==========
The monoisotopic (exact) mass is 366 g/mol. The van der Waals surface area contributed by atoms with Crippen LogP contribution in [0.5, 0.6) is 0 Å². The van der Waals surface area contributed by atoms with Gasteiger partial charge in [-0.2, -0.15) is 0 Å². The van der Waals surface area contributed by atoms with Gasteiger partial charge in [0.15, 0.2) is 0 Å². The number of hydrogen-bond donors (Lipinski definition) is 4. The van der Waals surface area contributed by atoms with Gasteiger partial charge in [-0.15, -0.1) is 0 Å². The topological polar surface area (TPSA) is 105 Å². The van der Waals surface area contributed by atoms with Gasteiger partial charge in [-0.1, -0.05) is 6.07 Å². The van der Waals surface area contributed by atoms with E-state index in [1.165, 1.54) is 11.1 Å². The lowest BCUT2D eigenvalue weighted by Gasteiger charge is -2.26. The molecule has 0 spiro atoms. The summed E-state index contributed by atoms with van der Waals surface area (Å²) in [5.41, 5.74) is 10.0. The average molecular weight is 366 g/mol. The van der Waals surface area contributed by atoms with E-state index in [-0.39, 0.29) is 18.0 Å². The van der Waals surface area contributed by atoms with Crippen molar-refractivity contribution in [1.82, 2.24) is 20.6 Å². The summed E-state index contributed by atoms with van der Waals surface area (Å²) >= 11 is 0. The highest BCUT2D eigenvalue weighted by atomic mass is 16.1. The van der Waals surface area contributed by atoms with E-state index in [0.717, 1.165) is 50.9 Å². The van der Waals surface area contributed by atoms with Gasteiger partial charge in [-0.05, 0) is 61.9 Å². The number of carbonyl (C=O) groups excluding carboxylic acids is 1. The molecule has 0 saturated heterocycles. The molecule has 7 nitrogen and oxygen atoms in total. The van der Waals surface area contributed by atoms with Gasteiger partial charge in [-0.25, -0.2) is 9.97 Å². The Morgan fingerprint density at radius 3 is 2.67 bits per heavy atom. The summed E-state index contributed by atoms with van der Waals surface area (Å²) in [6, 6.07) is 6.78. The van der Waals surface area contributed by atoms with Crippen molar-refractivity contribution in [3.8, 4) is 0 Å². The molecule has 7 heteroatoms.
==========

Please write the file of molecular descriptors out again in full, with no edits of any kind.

The monoisotopic (exact) mass is 366 g/mol. The van der Waals surface area contributed by atoms with Crippen LogP contribution in [0.5, 0.6) is 0 Å². The van der Waals surface area contributed by atoms with Gasteiger partial charge in [-0.2, -0.15) is 0 Å². The van der Waals surface area contributed by atoms with Gasteiger partial charge in [0.15, 0.2) is 0 Å². The number of hydrogen-bond donors (Lipinski definition) is 4. The van der Waals surface area contributed by atoms with Gasteiger partial charge in [-0.15, -0.1) is 0 Å². The topological polar surface area (TPSA) is 105 Å². The van der Waals surface area contributed by atoms with Gasteiger partial charge in [-0.1, -0.05) is 6.07 Å². The van der Waals surface area contributed by atoms with E-state index in [1.165, 1.54) is 11.1 Å². The lowest BCUT2D eigenvalue weighted by Gasteiger charge is -2.26. The molecule has 0 spiro atoms. The summed E-state index contributed by atoms with van der Waals surface area (Å²) in [5.41, 5.74) is 10.0. The average molecular weight is 366 g/mol. The van der Waals surface area contributed by atoms with E-state index in [-0.39, 0.29) is 18.0 Å². The van der Waals surface area contributed by atoms with Crippen molar-refractivity contribution in [1.82, 2.24) is 20.6 Å². The summed E-state index contributed by atoms with van der Waals surface area (Å²) >= 11 is 0. The highest BCUT2D eigenvalue weighted by atomic mass is 16.1. The van der Waals surface area contributed by atoms with E-state index in [0.717, 1.165) is 50.9 Å². The van der Waals surface area contributed by atoms with Gasteiger partial charge in [-0.05, 0) is 61.9 Å². The number of carbonyl (C=O) groups excluding carboxylic acids is 1. The molecule has 0 saturated heterocycles. The molecule has 7 nitrogen and oxygen atoms in total. The van der Waals surface area contributed by atoms with Gasteiger partial charge in [-0.25, -0.2) is 9.97 Å². The Morgan fingerprint density at radius 3 is 2.67 bits per heavy atom. The summed E-state index contributed by atoms with van der Waals surface area (Å²) in [6, 6.07) is 6.78. The van der Waals surface area contributed by atoms with Crippen molar-refractivity contribution in [3.8, 4) is 0 Å². The molecule has 7 heteroatoms.